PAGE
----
WASHINGTON — An agreement has been reached to keep Metro trains running later than scheduled, so Nationals fans who go to Thursday night’s winner-take-all playoff game against the Cubs will be able to hop on the rails when it ends.
D.C. Mayor Muriel Bowser and Metro General Manager Paul Wiedefeld announced energy company Exelon will pay $100,000 to keep the Metro system open one additional hour Thursday night.
Without the agreement, thousands of fans at Game 5 of the National League Division Series would likely have been stranded at the ballpark unless they left the game early.
The game starts at 8:08 p.m., and Metro’s regular closing time is 11:30 p.m.
Four stations will remain open after the regular closing time to accommodate fans leaving Nationals Park and people attending the grand opening of D.C.’s Wharf development. The stations staying open late for entry only are Navy Yard-Ballpark, Waterfront, L’Enfant Plaza, and Capitol South.
“We want everyone attending these events to enjoy their experience and have a safe ride home at the end of the night,” Bower said in a statement.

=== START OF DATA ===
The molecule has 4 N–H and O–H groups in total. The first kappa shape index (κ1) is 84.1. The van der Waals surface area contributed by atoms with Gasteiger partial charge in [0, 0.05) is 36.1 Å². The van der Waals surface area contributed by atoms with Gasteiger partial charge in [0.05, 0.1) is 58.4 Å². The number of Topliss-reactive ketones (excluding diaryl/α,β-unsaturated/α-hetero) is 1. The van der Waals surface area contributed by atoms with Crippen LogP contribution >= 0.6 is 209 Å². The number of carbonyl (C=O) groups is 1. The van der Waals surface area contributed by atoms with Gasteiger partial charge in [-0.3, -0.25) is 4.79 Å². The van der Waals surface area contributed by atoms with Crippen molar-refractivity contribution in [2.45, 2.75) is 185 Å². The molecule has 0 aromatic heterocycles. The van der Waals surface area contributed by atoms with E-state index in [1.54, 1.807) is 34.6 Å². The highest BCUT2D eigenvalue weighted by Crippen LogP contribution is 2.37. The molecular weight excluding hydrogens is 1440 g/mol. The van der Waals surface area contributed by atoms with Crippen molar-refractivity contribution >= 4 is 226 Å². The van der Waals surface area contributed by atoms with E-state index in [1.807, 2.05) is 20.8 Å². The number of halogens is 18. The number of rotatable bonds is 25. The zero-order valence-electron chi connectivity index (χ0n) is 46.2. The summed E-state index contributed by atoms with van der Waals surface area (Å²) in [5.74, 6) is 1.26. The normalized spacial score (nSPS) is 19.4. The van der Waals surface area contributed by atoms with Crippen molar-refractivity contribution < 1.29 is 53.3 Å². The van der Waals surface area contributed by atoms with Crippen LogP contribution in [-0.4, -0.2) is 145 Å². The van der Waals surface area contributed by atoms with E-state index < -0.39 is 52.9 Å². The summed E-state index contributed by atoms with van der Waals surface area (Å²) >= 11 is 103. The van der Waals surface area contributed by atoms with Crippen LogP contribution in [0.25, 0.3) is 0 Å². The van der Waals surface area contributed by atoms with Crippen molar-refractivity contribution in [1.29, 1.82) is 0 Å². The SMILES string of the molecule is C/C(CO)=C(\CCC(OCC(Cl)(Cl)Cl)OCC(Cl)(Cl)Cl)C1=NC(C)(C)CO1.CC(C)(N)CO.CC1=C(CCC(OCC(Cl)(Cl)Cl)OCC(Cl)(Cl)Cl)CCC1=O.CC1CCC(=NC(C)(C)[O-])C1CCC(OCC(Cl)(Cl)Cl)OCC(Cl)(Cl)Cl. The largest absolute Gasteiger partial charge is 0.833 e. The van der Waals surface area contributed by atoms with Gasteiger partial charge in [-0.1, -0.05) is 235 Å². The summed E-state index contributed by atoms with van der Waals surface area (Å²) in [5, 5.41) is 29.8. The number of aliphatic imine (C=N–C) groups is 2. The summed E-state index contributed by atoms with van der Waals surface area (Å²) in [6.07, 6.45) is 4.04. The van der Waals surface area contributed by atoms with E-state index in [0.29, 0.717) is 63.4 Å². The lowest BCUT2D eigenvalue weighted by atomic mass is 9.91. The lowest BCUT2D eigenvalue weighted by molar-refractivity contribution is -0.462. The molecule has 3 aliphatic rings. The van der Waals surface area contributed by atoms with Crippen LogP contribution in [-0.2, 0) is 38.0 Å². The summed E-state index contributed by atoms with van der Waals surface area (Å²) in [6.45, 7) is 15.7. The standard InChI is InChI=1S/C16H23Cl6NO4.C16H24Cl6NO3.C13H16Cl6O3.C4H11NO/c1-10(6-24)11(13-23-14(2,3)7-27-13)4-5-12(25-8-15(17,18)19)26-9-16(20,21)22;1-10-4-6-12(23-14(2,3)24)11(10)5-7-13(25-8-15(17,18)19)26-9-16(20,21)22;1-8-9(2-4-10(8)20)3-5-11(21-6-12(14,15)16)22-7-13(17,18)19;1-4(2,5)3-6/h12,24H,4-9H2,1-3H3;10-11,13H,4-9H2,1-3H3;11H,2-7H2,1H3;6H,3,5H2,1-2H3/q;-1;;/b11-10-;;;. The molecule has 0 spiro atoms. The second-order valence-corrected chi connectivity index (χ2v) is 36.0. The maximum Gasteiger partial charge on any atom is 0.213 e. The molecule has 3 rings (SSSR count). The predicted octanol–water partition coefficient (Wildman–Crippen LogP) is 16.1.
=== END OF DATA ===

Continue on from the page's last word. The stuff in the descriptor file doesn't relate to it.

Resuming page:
With the extra hour of service, the last Green Line train is scheduled depart Navy Yard-Ballpark station heading toward Greenbelt at 12:22 a.m., Metro said in a news release. The last Green Line train to Branch Avenue will depart the Navy Yard station at 12:48 a.m.
The extra hour of service is a “a real victory for the District, for Metro and for baseball,” Metro Board Chairman Jack Evans, who is also a D.C. Council member, told WTOP.
In the seventh inning of Game 5 of last year’s NLDS at Nationals Park, just minutes before 11 p.m., the Nationals posted the departure time of the final train, prompting boos to rain down from the crowd.
Metro is willing to stay open late for special events, but the cost to an organization paying to extend service has risen dramatically to do so.
In years past, a $29,500 deposit was required to be put in escrow in advance, to be released as needed to pay for an extra hour of service. Organizations were then paid back for whatever fares are actually used during that extra hour.
With Metro struggling financially and downtime to make repairs and improvements at more of a premium, the bill to keep the system open has spiked to $100,000 an hour.
The Washington Capitals have a standing agreement with Metro to pay for late playoff finishes. In the past, other teams have paid to keep the system running. This includes the Nationals, who did so for the May 2012 Sunday Night Baseball tilt with the Philadelphia Phillies, but have not since then.
WTOP’s Jack Moore contributed to this report.
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